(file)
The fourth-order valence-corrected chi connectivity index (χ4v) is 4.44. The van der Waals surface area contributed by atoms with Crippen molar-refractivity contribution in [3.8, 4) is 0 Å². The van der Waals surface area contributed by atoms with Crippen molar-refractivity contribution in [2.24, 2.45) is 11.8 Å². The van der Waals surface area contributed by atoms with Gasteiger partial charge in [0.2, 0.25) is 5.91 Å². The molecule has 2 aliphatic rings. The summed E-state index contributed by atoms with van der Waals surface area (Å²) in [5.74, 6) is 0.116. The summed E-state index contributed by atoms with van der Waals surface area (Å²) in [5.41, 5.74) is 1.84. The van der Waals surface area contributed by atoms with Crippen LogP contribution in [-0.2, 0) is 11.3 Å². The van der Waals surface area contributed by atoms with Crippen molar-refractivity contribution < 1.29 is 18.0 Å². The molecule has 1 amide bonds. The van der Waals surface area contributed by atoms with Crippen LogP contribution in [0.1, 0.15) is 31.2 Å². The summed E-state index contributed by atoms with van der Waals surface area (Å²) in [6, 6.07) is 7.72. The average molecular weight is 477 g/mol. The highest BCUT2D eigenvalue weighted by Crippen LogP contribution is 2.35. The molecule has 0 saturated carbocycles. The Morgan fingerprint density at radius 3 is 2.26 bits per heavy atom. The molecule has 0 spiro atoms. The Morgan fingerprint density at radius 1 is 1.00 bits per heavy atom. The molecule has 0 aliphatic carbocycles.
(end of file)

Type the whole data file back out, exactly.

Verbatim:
The fourth-order valence-corrected chi connectivity index (χ4v) is 4.44. The van der Waals surface area contributed by atoms with Crippen molar-refractivity contribution in [3.8, 4) is 0 Å². The van der Waals surface area contributed by atoms with Crippen molar-refractivity contribution in [2.24, 2.45) is 11.8 Å². The van der Waals surface area contributed by atoms with Gasteiger partial charge in [0.2, 0.25) is 5.91 Å². The molecule has 2 aliphatic rings. The summed E-state index contributed by atoms with van der Waals surface area (Å²) in [5.74, 6) is 0.116. The summed E-state index contributed by atoms with van der Waals surface area (Å²) in [5.41, 5.74) is 1.84. The van der Waals surface area contributed by atoms with Crippen LogP contribution in [-0.2, 0) is 11.3 Å². The van der Waals surface area contributed by atoms with Crippen molar-refractivity contribution < 1.29 is 18.0 Å². The molecule has 1 amide bonds. The van der Waals surface area contributed by atoms with Crippen LogP contribution in [0.1, 0.15) is 31.2 Å². The summed E-state index contributed by atoms with van der Waals surface area (Å²) in [6, 6.07) is 7.72. The average molecular weight is 477 g/mol. The highest BCUT2D eigenvalue weighted by Crippen LogP contribution is 2.35. The molecule has 0 saturated carbocycles. The Morgan fingerprint density at radius 3 is 2.26 bits per heavy atom. The molecule has 0 spiro atoms. The Morgan fingerprint density at radius 1 is 1.00 bits per heavy atom. The molecule has 0 aliphatic carbocycles.